Senator Manny Pacquiao

Manny Pacquiao delivers in Senate, too
Joaquin M. Henson (The Philippine Star) - December 25, 2017 - 4:00pm

MANILA, Philippines — It’s not easy juggling roles as a Senator and professional boxer but somehow, Manny Pacquiao has come across as a proficient time manager in both capacities.

Since his election to a first term as Congressman in 2010, Pacquiao has compiled a professional boxing record of 8-4 and captured the WBC superwelterweight crown and the WBO welterweight title twice. It was during his two terms as Congressman and his first term as Senator that Pacquiao achieved the historic feat of becoming the only fighter ever to win world championships in eight weight divisions. It was also during the period that Pacquiao earned his biggest purse, estimated to be at least $120 million, when he battled Floyd Mayweather in Las Vegas in 2015. Among his victims in that stretch were Antonio Margarito, Sugar Shane Mosley, Juan Manuel Marquez, Tim Bradley twice and Jessie Vargas.

Pacquiao won back-to-back terms in Congress from 2010 to 2016 then was elected as Senator in 2016 to serve until 2022 with a mandate of over 16 million votes. In his first 1 1/2 years in the Senate, Pacquiao filed 36 quality bills, one of which was passed into law as RA 10929 or the Free Internet Access in Public Places Act. He played a pivotal role in the increase in tobacco tax in the Tax Reform Acceleration and Inclusion Law.  Of the 10 Senate bills approved by the President, six were of the Senators’ initiative and Pacquiao was credited for one.

Pending passage into law are Pacquiao’s bills stipulating rights of migrant workers as overseas employees, protecting women in the workforce, abolishing the Road Board to eliminate a redundant layer of bureaucracy, restoring mandatory military training for Grade 11 and 12 students, expanding the authority of the PSC and creating the Philippine Boxing Commission to set a new course for the development of the sport with short, medium and long-term measures to benefit professional boxers.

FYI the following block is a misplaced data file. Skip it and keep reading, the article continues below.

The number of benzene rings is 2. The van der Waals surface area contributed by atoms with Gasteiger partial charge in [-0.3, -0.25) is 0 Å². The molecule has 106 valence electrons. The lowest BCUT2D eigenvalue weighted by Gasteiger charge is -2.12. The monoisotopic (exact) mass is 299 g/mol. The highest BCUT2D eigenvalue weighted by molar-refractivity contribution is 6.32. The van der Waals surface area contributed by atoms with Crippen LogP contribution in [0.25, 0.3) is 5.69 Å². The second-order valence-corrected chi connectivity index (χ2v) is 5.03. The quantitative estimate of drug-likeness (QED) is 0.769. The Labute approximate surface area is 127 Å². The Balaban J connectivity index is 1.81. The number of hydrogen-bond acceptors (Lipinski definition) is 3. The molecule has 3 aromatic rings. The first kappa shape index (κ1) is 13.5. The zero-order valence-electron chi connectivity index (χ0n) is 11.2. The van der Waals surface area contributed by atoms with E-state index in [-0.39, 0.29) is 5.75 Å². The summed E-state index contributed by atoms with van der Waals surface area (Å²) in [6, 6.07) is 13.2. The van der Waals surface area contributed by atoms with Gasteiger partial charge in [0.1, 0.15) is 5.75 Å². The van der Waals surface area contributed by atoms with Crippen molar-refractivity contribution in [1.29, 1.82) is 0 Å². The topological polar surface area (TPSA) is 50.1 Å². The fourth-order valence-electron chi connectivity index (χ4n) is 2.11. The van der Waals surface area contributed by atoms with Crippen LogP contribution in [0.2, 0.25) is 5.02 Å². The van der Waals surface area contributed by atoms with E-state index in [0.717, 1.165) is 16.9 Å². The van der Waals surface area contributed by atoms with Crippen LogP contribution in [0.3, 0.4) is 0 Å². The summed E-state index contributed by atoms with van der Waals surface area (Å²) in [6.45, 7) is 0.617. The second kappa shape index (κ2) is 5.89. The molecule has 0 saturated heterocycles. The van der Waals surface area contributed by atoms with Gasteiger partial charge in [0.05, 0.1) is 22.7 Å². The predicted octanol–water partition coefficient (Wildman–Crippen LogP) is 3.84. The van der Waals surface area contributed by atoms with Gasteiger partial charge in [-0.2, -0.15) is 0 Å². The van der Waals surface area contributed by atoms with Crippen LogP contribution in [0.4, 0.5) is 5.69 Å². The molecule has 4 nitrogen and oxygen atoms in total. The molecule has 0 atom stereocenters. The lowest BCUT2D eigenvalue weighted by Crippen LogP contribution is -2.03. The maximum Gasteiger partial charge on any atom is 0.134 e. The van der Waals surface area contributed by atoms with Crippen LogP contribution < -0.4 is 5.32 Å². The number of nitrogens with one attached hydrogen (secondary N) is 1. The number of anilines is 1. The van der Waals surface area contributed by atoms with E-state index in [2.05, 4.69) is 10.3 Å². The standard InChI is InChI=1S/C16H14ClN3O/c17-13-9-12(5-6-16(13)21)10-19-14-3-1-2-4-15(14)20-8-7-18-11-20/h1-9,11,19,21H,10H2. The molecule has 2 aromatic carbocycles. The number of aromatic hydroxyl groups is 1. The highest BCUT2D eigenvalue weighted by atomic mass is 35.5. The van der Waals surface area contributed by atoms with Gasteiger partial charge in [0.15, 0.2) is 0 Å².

In a statement, Pacquiao said he will continue to file bills that aim to uplift the status of the common people. Pacquiao serves as Senate chairman of the Committees on Public Works and Sports and is set to head the sub-committee on Education, Arts and Culture. Beyond his legislative functions, Pacquiao remains active in his fight against poverty through educational, livelihood, health and socio-civic initiatives, including the provision of fishing boats to fisherfolk through the Bureau of Fisheries and Aquatic Resources, medical facilities and hundreds of scholarships.  

Last July, Pacquiao travelled to Brisbane to stake his WBO welterweight belt against Jeff Horn. He nearly stopped Horn in the ninth round but couldn’t finish off the Australian who roughhoused his way to a disputed win on points. Boxing experts condemned the verdict as ludicrous and chastised referee Mark Nelson for tolerating Horn’s underhanded tactics. Pacquiao tried to lure Horn into accepting a rematch in Manila with a $3 million offer but the Australian opted instead to defend the crown against Englishman Gary Corcoran for a $750,000 purse.

Pacquiao has hinted that his ring career isn’t over and with his widespread popularity in China, it’s likely he’ll stage a comeback in the Mainland next year. Pacquiao visited China thrice this year and in one visit, put up a Las Vegas-style, nine-bout international boxing card in Beijing before a by-invitation-only audience of 500 VIPs. The rumor is Pacquiao will fight in China in April, with IBF superflyweight champion Jerwin Ancajas in the undercard. The target is Horn so Pacquiao gets a chance to regain the title. 

It’s no secret that Pacquiao intends to end his boxing career with a fight at the 55,000-seat Philippine Arena as a gesture of thanks to his countrymen and a tribute to his roots. Pacquiao will never forget his humble beginnings and his story from rags to riches is an inspiration to everyone from all walks of life around the world.

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